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A recent Florida Politics article, “Scooter bill coasts through first committee,” focuses on Florida House of Representatives Bill 453 (HB 453) – i.e., the scooters bill. With prevailing opinion of no controversy to HB 453, the House Transportation and Infrastructure Subcommittee gave it a unanimous vote to continue its progress. In the article, Dean Mead’s director of strategy & management and one of the firm’s lobbyists, Christopher Moya, provides some insight about HB 453.
HB 453 – Is it as simple as it seems?
Florida HB 453 appears to be written to allow local governments the regulation of e-scooters the same way as bicycles. Currently, riders may only use scooters on the sidewalk, due to maximum speeds of less than 30 mph. The existing law says street use of motorized vehicles must be 30 mph or more. HB 453 stipulates a lowered speed requirement of 20 mph, resulting in street legal e-scooters. Yet, the article states that HB 453 actually has a provision requiring that, as long as e-scooter companies carry $1 million in liability insurance and $5 million in workers’ compensation insurance, local governments must give a scooter company a license to operate. Beyond required licensure, local governments do not have any input. More than a few government officials disagreed with the subcommittee’s vote decision.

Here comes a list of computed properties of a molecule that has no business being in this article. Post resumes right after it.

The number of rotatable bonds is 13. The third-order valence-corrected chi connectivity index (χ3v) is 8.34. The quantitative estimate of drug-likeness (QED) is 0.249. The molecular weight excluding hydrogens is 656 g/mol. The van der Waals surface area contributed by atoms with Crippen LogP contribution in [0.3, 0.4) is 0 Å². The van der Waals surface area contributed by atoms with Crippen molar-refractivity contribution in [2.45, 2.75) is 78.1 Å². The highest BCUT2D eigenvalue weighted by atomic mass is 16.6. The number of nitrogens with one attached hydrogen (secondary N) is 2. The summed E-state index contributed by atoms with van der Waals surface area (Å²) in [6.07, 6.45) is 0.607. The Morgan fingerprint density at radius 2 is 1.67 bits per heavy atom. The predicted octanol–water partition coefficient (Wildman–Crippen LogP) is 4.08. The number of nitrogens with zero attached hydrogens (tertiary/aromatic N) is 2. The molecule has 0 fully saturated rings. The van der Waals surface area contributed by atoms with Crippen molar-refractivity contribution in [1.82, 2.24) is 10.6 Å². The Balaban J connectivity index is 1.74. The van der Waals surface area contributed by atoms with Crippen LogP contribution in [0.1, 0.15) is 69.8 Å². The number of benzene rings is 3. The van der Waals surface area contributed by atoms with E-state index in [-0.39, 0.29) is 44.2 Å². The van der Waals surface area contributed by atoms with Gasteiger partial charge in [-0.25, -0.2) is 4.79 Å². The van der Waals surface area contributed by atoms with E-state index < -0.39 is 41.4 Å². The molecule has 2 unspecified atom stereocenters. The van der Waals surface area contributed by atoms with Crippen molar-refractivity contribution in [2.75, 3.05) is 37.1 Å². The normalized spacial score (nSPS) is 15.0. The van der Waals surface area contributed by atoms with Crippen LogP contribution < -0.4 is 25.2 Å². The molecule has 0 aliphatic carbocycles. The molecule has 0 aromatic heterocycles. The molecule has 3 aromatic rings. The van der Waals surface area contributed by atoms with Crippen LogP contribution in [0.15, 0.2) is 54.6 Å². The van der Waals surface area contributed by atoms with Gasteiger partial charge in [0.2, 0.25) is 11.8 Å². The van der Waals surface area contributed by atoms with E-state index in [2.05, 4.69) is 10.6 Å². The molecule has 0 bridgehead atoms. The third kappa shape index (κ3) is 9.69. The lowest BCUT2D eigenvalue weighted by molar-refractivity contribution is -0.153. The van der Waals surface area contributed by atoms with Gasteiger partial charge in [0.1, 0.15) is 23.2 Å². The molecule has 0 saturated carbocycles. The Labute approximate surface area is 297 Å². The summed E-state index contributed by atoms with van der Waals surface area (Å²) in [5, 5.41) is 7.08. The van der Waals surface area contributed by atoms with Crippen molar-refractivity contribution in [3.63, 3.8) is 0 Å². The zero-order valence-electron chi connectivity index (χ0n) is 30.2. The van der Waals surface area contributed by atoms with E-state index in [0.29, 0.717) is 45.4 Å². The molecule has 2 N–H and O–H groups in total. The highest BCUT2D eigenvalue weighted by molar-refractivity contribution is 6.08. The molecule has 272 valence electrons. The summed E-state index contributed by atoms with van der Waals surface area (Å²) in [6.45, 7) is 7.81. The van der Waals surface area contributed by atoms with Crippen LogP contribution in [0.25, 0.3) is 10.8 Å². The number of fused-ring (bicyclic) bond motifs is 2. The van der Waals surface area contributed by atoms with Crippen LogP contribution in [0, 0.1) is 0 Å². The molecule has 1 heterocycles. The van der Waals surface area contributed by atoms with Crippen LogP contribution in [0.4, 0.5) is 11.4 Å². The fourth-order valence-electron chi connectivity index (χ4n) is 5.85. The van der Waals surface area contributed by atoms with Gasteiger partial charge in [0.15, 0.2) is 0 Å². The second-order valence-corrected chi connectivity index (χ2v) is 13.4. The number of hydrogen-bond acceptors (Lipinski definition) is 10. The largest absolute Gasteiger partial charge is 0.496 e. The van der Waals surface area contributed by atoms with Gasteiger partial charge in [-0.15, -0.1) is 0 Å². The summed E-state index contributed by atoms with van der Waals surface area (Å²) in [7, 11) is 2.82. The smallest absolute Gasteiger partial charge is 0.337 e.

Details provided by Moya in the article further expounded on another aspect of HB 453 that also began to grow as a source of contention. It is related to companies that provide a popular alternative mode of transportation with continued demand by U.S. cities large and small – bike-sharing. Multiple regulations were involved in order for the companies to be allowed operation in cities.
Moya explained that when local governments in South Florida originally inked deals with bike-sharing companies, those contracts required the companies to have warehouse space on call and a plan to get all of their equipment indoors in the case of a hurricane or other natural disaster.
The full article may be read here.
If you have questions about this issue or any other governmental legal issue, please contact one of Dean Mead’s Government Relations attorneys.